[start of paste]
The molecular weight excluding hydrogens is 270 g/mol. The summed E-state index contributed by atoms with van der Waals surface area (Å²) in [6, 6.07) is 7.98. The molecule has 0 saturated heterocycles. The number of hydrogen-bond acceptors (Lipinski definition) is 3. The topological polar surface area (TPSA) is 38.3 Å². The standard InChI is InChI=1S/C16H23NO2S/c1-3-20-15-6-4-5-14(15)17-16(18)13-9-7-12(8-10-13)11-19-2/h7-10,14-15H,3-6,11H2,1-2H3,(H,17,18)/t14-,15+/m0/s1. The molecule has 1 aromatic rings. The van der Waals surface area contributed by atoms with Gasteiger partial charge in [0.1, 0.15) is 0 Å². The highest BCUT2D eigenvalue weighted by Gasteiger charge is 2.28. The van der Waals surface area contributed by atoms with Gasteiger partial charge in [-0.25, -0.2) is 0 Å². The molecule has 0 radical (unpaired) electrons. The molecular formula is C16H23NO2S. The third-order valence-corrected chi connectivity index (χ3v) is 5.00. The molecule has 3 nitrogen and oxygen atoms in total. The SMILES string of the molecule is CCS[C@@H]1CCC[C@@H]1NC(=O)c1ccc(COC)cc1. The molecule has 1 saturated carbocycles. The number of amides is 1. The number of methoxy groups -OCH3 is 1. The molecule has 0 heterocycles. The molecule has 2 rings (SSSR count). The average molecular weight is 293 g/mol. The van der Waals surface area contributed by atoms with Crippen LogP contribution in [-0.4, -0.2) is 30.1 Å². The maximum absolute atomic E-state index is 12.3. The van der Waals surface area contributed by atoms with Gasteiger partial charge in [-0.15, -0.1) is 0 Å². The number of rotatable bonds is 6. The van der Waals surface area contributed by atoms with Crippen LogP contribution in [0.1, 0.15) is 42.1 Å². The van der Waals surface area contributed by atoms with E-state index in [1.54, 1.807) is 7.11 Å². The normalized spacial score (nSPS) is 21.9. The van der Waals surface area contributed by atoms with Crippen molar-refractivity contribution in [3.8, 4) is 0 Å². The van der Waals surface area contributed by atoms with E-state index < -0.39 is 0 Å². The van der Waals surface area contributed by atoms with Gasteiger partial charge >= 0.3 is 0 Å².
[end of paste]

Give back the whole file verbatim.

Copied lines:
The molecular weight excluding hydrogens is 270 g/mol. The summed E-state index contributed by atoms with van der Waals surface area (Å²) in [6, 6.07) is 7.98. The molecule has 0 saturated heterocycles. The number of hydrogen-bond acceptors (Lipinski definition) is 3. The topological polar surface area (TPSA) is 38.3 Å². The standard InChI is InChI=1S/C16H23NO2S/c1-3-20-15-6-4-5-14(15)17-16(18)13-9-7-12(8-10-13)11-19-2/h7-10,14-15H,3-6,11H2,1-2H3,(H,17,18)/t14-,15+/m0/s1. The molecule has 1 aromatic rings. The van der Waals surface area contributed by atoms with Gasteiger partial charge in [0.1, 0.15) is 0 Å². The highest BCUT2D eigenvalue weighted by Gasteiger charge is 2.28. The van der Waals surface area contributed by atoms with Gasteiger partial charge in [-0.25, -0.2) is 0 Å². The molecule has 0 radical (unpaired) electrons. The molecular formula is C16H23NO2S. The third-order valence-corrected chi connectivity index (χ3v) is 5.00. The molecule has 3 nitrogen and oxygen atoms in total. The SMILES string of the molecule is CCS[C@@H]1CCC[C@@H]1NC(=O)c1ccc(COC)cc1. The molecule has 1 saturated carbocycles. The number of amides is 1. The number of methoxy groups -OCH3 is 1. The molecule has 0 heterocycles. The molecule has 2 rings (SSSR count). The average molecular weight is 293 g/mol. The van der Waals surface area contributed by atoms with Crippen LogP contribution in [-0.4, -0.2) is 30.1 Å². The maximum absolute atomic E-state index is 12.3. The van der Waals surface area contributed by atoms with Gasteiger partial charge in [-0.15, -0.1) is 0 Å². The number of rotatable bonds is 6. The van der Waals surface area contributed by atoms with Crippen LogP contribution in [0.1, 0.15) is 42.1 Å². The van der Waals surface area contributed by atoms with E-state index in [1.54, 1.807) is 7.11 Å². The normalized spacial score (nSPS) is 21.9. The van der Waals surface area contributed by atoms with Crippen molar-refractivity contribution in [3.8, 4) is 0 Å². The van der Waals surface area contributed by atoms with E-state index < -0.39 is 0 Å². The van der Waals surface area contributed by atoms with Gasteiger partial charge >= 0.3 is 0 Å².